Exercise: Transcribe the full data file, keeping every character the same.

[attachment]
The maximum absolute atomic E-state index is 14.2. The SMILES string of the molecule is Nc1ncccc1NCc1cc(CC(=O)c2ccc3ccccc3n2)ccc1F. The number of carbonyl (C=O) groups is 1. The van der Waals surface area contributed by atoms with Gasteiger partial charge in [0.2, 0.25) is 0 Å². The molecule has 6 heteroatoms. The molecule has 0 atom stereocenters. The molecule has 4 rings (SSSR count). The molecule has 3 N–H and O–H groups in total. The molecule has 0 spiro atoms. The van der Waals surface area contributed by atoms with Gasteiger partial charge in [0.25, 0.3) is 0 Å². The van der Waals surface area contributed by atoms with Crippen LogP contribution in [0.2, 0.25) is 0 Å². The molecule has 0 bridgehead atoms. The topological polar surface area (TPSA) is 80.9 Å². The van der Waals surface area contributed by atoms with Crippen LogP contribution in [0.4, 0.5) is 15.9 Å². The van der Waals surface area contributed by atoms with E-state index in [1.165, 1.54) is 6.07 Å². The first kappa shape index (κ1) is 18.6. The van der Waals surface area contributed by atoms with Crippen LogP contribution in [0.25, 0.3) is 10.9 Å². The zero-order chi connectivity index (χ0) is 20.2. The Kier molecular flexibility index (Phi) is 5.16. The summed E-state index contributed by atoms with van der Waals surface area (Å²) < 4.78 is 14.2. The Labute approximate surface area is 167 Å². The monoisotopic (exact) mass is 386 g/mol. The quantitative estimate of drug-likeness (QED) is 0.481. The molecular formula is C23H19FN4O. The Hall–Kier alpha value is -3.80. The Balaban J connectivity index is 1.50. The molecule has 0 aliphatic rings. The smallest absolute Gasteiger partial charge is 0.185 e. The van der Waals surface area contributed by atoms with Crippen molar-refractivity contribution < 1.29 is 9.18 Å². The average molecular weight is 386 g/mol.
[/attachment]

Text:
The maximum absolute atomic E-state index is 14.2. The SMILES string of the molecule is Nc1ncccc1NCc1cc(CC(=O)c2ccc3ccccc3n2)ccc1F. The number of carbonyl (C=O) groups is 1. The van der Waals surface area contributed by atoms with Gasteiger partial charge in [0.2, 0.25) is 0 Å². The molecule has 6 heteroatoms. The molecule has 0 atom stereocenters. The molecule has 4 rings (SSSR count). The molecule has 3 N–H and O–H groups in total. The molecule has 0 spiro atoms. The van der Waals surface area contributed by atoms with Gasteiger partial charge in [0.25, 0.3) is 0 Å². The van der Waals surface area contributed by atoms with Crippen LogP contribution in [0.2, 0.25) is 0 Å². The molecule has 0 bridgehead atoms. The topological polar surface area (TPSA) is 80.9 Å². The van der Waals surface area contributed by atoms with Crippen LogP contribution in [0.4, 0.5) is 15.9 Å². The van der Waals surface area contributed by atoms with E-state index in [1.165, 1.54) is 6.07 Å². The first kappa shape index (κ1) is 18.6. The van der Waals surface area contributed by atoms with Crippen LogP contribution in [0.25, 0.3) is 10.9 Å². The zero-order chi connectivity index (χ0) is 20.2. The Kier molecular flexibility index (Phi) is 5.16. The summed E-state index contributed by atoms with van der Waals surface area (Å²) < 4.78 is 14.2. The Labute approximate surface area is 167 Å². The monoisotopic (exact) mass is 386 g/mol. The quantitative estimate of drug-likeness (QED) is 0.481. The molecular formula is C23H19FN4O. The Hall–Kier alpha value is -3.80. The Balaban J connectivity index is 1.50. The molecule has 0 aliphatic rings. The smallest absolute Gasteiger partial charge is 0.185 e. The van der Waals surface area contributed by atoms with Crippen molar-refractivity contribution < 1.29 is 9.18 Å². The average molecular weight is 386 g/mol.